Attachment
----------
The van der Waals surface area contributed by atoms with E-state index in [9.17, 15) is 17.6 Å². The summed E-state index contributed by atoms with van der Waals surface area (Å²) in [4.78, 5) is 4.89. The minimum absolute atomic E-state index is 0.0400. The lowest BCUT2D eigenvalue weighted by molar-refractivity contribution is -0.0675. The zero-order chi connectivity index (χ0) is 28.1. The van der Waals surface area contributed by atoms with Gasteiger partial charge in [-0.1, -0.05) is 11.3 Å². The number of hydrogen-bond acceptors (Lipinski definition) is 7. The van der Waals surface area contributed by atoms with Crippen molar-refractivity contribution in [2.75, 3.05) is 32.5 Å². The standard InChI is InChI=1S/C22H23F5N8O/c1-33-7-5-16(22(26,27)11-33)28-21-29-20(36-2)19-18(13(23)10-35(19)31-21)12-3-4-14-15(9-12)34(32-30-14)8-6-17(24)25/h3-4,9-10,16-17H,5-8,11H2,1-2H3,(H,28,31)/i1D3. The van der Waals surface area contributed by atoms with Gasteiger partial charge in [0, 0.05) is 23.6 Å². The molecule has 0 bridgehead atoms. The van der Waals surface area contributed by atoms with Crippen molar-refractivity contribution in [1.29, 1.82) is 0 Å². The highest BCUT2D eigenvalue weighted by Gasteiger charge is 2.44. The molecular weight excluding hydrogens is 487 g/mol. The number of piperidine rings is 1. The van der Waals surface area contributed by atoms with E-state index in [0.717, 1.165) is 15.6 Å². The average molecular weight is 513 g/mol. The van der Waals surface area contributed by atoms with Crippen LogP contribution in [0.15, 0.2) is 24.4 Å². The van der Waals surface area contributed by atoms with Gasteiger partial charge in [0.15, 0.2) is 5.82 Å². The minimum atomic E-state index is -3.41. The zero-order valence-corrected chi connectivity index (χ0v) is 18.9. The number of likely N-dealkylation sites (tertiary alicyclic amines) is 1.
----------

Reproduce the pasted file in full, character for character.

The van der Waals surface area contributed by atoms with E-state index in [9.17, 15) is 17.6 Å². The summed E-state index contributed by atoms with van der Waals surface area (Å²) in [4.78, 5) is 4.89. The minimum absolute atomic E-state index is 0.0400. The lowest BCUT2D eigenvalue weighted by molar-refractivity contribution is -0.0675. The zero-order chi connectivity index (χ0) is 28.1. The van der Waals surface area contributed by atoms with Gasteiger partial charge in [-0.1, -0.05) is 11.3 Å². The number of hydrogen-bond acceptors (Lipinski definition) is 7. The van der Waals surface area contributed by atoms with Crippen molar-refractivity contribution in [2.75, 3.05) is 32.5 Å². The standard InChI is InChI=1S/C22H23F5N8O/c1-33-7-5-16(22(26,27)11-33)28-21-29-20(36-2)19-18(13(23)10-35(19)31-21)12-3-4-14-15(9-12)34(32-30-14)8-6-17(24)25/h3-4,9-10,16-17H,5-8,11H2,1-2H3,(H,28,31)/i1D3. The van der Waals surface area contributed by atoms with Gasteiger partial charge in [0, 0.05) is 23.6 Å². The molecule has 0 bridgehead atoms. The van der Waals surface area contributed by atoms with Crippen molar-refractivity contribution in [1.29, 1.82) is 0 Å². The highest BCUT2D eigenvalue weighted by Gasteiger charge is 2.44. The molecular weight excluding hydrogens is 487 g/mol. The number of piperidine rings is 1. The van der Waals surface area contributed by atoms with E-state index in [0.717, 1.165) is 15.6 Å². The average molecular weight is 513 g/mol. The van der Waals surface area contributed by atoms with Crippen LogP contribution in [0.15, 0.2) is 24.4 Å². The van der Waals surface area contributed by atoms with Gasteiger partial charge in [0.15, 0.2) is 5.82 Å². The minimum atomic E-state index is -3.41. The zero-order valence-corrected chi connectivity index (χ0v) is 18.9. The number of likely N-dealkylation sites (tertiary alicyclic amines) is 1.